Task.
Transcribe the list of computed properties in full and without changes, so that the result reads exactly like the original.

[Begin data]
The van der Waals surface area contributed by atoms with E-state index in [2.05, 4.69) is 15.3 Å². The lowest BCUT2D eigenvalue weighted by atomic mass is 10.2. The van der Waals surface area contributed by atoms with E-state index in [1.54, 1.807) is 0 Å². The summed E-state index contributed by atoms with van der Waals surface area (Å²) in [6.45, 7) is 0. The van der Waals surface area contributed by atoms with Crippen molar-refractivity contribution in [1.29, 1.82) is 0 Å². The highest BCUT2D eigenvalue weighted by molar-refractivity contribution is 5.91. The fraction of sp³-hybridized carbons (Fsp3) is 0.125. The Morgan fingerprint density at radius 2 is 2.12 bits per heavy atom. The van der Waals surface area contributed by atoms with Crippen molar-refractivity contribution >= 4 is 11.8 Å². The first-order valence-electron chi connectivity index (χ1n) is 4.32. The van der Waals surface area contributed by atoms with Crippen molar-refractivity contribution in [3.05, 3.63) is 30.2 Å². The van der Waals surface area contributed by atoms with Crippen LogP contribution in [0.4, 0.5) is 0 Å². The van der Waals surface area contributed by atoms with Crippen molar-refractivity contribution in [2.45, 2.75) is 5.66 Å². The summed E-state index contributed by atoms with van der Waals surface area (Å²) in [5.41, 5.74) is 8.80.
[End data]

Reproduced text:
The van der Waals surface area contributed by atoms with E-state index in [2.05, 4.69) is 15.3 Å². The lowest BCUT2D eigenvalue weighted by atomic mass is 10.2. The van der Waals surface area contributed by atoms with E-state index in [1.54, 1.807) is 0 Å². The summed E-state index contributed by atoms with van der Waals surface area (Å²) in [6.45, 7) is 0. The van der Waals surface area contributed by atoms with Crippen molar-refractivity contribution in [1.29, 1.82) is 0 Å². The highest BCUT2D eigenvalue weighted by molar-refractivity contribution is 5.91. The fraction of sp³-hybridized carbons (Fsp3) is 0.125. The Morgan fingerprint density at radius 2 is 2.12 bits per heavy atom. The van der Waals surface area contributed by atoms with Crippen molar-refractivity contribution >= 4 is 11.8 Å². The first-order valence-electron chi connectivity index (χ1n) is 4.32. The van der Waals surface area contributed by atoms with Crippen molar-refractivity contribution in [3.05, 3.63) is 30.2 Å². The van der Waals surface area contributed by atoms with Crippen LogP contribution in [0.4, 0.5) is 0 Å². The van der Waals surface area contributed by atoms with Crippen molar-refractivity contribution in [2.45, 2.75) is 5.66 Å². The summed E-state index contributed by atoms with van der Waals surface area (Å²) in [5.41, 5.74) is 8.80.